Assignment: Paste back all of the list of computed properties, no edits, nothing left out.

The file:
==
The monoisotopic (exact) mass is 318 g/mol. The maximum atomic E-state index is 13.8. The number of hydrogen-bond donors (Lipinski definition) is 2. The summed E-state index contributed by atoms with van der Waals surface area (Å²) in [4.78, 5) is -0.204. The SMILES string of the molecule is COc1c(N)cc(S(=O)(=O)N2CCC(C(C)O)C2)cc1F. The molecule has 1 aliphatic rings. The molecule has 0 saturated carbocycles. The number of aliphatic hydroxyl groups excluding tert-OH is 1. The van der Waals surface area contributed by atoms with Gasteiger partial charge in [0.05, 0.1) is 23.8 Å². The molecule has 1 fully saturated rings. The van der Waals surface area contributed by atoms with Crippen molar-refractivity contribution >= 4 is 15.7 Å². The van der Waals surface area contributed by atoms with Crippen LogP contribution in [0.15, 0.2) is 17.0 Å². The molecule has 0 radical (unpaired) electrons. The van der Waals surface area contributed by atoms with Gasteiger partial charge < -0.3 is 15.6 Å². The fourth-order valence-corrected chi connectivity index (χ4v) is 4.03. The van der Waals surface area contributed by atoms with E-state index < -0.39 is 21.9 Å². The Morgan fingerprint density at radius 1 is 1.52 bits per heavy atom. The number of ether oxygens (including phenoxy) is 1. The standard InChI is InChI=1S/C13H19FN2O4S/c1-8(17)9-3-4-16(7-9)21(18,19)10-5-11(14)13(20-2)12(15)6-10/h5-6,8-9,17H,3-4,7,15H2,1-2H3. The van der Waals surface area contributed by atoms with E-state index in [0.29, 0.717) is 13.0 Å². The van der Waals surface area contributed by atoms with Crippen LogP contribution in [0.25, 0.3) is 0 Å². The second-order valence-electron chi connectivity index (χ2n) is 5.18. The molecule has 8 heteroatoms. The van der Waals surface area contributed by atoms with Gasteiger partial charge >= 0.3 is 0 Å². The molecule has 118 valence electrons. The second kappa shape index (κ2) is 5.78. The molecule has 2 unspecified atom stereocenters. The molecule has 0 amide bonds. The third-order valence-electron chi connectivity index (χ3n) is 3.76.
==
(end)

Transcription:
The monoisotopic (exact) mass is 318 g/mol. The maximum atomic E-state index is 13.8. The number of hydrogen-bond donors (Lipinski definition) is 2. The summed E-state index contributed by atoms with van der Waals surface area (Å²) in [4.78, 5) is -0.204. The SMILES string of the molecule is COc1c(N)cc(S(=O)(=O)N2CCC(C(C)O)C2)cc1F. The molecule has 1 aliphatic rings. The molecule has 0 saturated carbocycles. The number of aliphatic hydroxyl groups excluding tert-OH is 1. The van der Waals surface area contributed by atoms with Gasteiger partial charge in [0.05, 0.1) is 23.8 Å². The molecule has 1 fully saturated rings. The van der Waals surface area contributed by atoms with Crippen molar-refractivity contribution >= 4 is 15.7 Å². The van der Waals surface area contributed by atoms with Crippen LogP contribution in [0.15, 0.2) is 17.0 Å². The molecule has 0 radical (unpaired) electrons. The van der Waals surface area contributed by atoms with Gasteiger partial charge < -0.3 is 15.6 Å². The fourth-order valence-corrected chi connectivity index (χ4v) is 4.03. The van der Waals surface area contributed by atoms with E-state index < -0.39 is 21.9 Å². The Morgan fingerprint density at radius 1 is 1.52 bits per heavy atom. The number of ether oxygens (including phenoxy) is 1. The standard InChI is InChI=1S/C13H19FN2O4S/c1-8(17)9-3-4-16(7-9)21(18,19)10-5-11(14)13(20-2)12(15)6-10/h5-6,8-9,17H,3-4,7,15H2,1-2H3. The van der Waals surface area contributed by atoms with E-state index in [0.29, 0.717) is 13.0 Å². The van der Waals surface area contributed by atoms with Crippen LogP contribution in [0.25, 0.3) is 0 Å². The second-order valence-electron chi connectivity index (χ2n) is 5.18. The molecule has 8 heteroatoms. The van der Waals surface area contributed by atoms with Gasteiger partial charge >= 0.3 is 0 Å². The molecule has 118 valence electrons. The second kappa shape index (κ2) is 5.78. The molecule has 2 unspecified atom stereocenters. The molecule has 0 amide bonds. The third-order valence-electron chi connectivity index (χ3n) is 3.76.